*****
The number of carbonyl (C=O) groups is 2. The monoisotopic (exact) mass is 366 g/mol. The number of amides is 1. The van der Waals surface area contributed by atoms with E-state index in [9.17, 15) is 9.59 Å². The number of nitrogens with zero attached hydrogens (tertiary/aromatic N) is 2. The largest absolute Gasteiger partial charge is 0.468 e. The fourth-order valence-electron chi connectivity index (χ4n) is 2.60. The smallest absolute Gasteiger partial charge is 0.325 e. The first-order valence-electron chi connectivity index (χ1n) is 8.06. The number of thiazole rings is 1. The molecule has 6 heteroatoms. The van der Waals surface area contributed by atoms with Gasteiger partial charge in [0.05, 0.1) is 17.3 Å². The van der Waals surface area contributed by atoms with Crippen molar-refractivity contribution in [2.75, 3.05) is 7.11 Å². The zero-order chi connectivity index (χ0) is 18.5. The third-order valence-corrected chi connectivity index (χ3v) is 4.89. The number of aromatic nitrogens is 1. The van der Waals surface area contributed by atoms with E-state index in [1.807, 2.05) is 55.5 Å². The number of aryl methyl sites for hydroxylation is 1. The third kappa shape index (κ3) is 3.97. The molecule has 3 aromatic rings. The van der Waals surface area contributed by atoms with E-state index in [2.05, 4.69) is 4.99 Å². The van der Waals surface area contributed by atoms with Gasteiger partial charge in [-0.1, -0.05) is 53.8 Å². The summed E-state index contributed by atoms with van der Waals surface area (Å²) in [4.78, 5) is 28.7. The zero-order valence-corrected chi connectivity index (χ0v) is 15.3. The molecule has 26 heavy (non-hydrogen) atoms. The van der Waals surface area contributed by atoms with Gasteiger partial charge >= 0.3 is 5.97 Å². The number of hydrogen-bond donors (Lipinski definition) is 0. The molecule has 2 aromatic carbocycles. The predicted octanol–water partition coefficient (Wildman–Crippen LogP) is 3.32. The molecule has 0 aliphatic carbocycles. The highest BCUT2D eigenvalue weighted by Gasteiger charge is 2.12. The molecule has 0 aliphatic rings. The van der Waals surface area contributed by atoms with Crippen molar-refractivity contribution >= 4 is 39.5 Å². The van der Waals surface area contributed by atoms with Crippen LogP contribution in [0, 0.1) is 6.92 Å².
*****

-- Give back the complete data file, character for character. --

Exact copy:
The number of carbonyl (C=O) groups is 2. The monoisotopic (exact) mass is 366 g/mol. The number of amides is 1. The van der Waals surface area contributed by atoms with E-state index in [9.17, 15) is 9.59 Å². The number of nitrogens with zero attached hydrogens (tertiary/aromatic N) is 2. The largest absolute Gasteiger partial charge is 0.468 e. The fourth-order valence-electron chi connectivity index (χ4n) is 2.60. The smallest absolute Gasteiger partial charge is 0.325 e. The first-order valence-electron chi connectivity index (χ1n) is 8.06. The number of thiazole rings is 1. The molecule has 6 heteroatoms. The van der Waals surface area contributed by atoms with Gasteiger partial charge in [0.05, 0.1) is 17.3 Å². The van der Waals surface area contributed by atoms with Crippen molar-refractivity contribution in [2.75, 3.05) is 7.11 Å². The zero-order chi connectivity index (χ0) is 18.5. The third-order valence-corrected chi connectivity index (χ3v) is 4.89. The number of aromatic nitrogens is 1. The van der Waals surface area contributed by atoms with E-state index in [1.807, 2.05) is 55.5 Å². The number of aryl methyl sites for hydroxylation is 1. The third kappa shape index (κ3) is 3.97. The molecule has 3 aromatic rings. The van der Waals surface area contributed by atoms with E-state index in [2.05, 4.69) is 4.99 Å². The van der Waals surface area contributed by atoms with Gasteiger partial charge in [-0.1, -0.05) is 53.8 Å². The summed E-state index contributed by atoms with van der Waals surface area (Å²) in [4.78, 5) is 28.7. The zero-order valence-corrected chi connectivity index (χ0v) is 15.3. The molecule has 26 heavy (non-hydrogen) atoms. The van der Waals surface area contributed by atoms with Gasteiger partial charge >= 0.3 is 5.97 Å². The number of hydrogen-bond donors (Lipinski definition) is 0. The molecule has 2 aromatic carbocycles. The predicted octanol–water partition coefficient (Wildman–Crippen LogP) is 3.32. The molecule has 0 aliphatic carbocycles. The highest BCUT2D eigenvalue weighted by Gasteiger charge is 2.12. The molecule has 0 aliphatic rings. The van der Waals surface area contributed by atoms with Crippen molar-refractivity contribution >= 4 is 39.5 Å². The van der Waals surface area contributed by atoms with Crippen LogP contribution in [0, 0.1) is 6.92 Å².